3D-printed model helps surgeons correct 2-year-old’s rare facial deformity


 (Photo courtesy Katherine C. Cohen/Boston Children’s Hospital)

Surgeons at Boston Children’s Hospital have reconstructed the face of a 2-year-old with a rare facial deformity by using 3D printing, wric.com reported.

Violet Pietrok was born with frontonasal dysplasia, a condition that causes certain facial features to widen, and that has been documented only 100 times, according to the National Institutes of Health (NIH). In Violet’s case, the nose and space between her eyes were widened, which caused her skull to become deformed and complicated her surgery.

A plastic surgeon and neurosurgeon performed the six-hour procedure, which required bypassing her nerves and brain, in October, wric.com reported. They said the surgery would have been challenging without the help of 3D printing.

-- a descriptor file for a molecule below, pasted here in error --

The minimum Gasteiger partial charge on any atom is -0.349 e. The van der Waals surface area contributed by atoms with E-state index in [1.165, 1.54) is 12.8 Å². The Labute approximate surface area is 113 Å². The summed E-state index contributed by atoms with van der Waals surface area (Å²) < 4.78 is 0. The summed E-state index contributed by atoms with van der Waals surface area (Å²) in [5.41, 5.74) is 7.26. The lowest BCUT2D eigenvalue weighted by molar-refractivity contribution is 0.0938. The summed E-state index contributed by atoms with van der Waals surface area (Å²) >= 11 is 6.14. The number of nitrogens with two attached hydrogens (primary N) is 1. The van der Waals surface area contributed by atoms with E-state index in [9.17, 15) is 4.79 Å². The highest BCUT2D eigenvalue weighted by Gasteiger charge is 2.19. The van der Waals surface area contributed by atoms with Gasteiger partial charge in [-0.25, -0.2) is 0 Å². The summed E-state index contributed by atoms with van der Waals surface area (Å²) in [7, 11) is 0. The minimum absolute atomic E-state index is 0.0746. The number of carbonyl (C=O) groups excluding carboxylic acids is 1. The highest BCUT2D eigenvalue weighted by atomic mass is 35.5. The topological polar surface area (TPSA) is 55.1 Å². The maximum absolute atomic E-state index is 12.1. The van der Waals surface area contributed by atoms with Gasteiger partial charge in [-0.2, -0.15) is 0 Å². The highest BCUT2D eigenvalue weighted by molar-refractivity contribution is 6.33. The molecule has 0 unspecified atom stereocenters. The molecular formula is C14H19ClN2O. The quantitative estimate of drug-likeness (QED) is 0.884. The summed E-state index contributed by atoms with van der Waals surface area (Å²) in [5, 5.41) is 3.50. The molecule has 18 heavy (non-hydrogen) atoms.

“The value of the model like this is huge,” Dr. John Meara, plastic surgeon-in-chief at Boston Children’s Hospital, said in a video that details Violet’s surgery. “This gives me the ability to see on this model better than I will in the operating room.”

Meara said 3D printing allowed doctors to plan ahead for incisions and bone cuts they would carry out during the real-life procedure.

 “For Violet, I actually modified my osteotomies (bone cuts) based on something that I was able to see happening in the model,” he said.

Meara told ABC News that he planned to follow up on the little girl’s progress annually and that she may need revision procedures in the future.

Alicia Taylor, Violet’s mother, told ABC News that since undergoing the surgery, her daughter has been all smiles and has started behaving like an ordinary toddler.

“She’s fantastic. She’s taking it all in stride,” Violet’s mother, Alicia Taylor, told ABC News. “She’s so happy … all the time. If she’s not smiling, she’s generally asleep or throwing a fit.”

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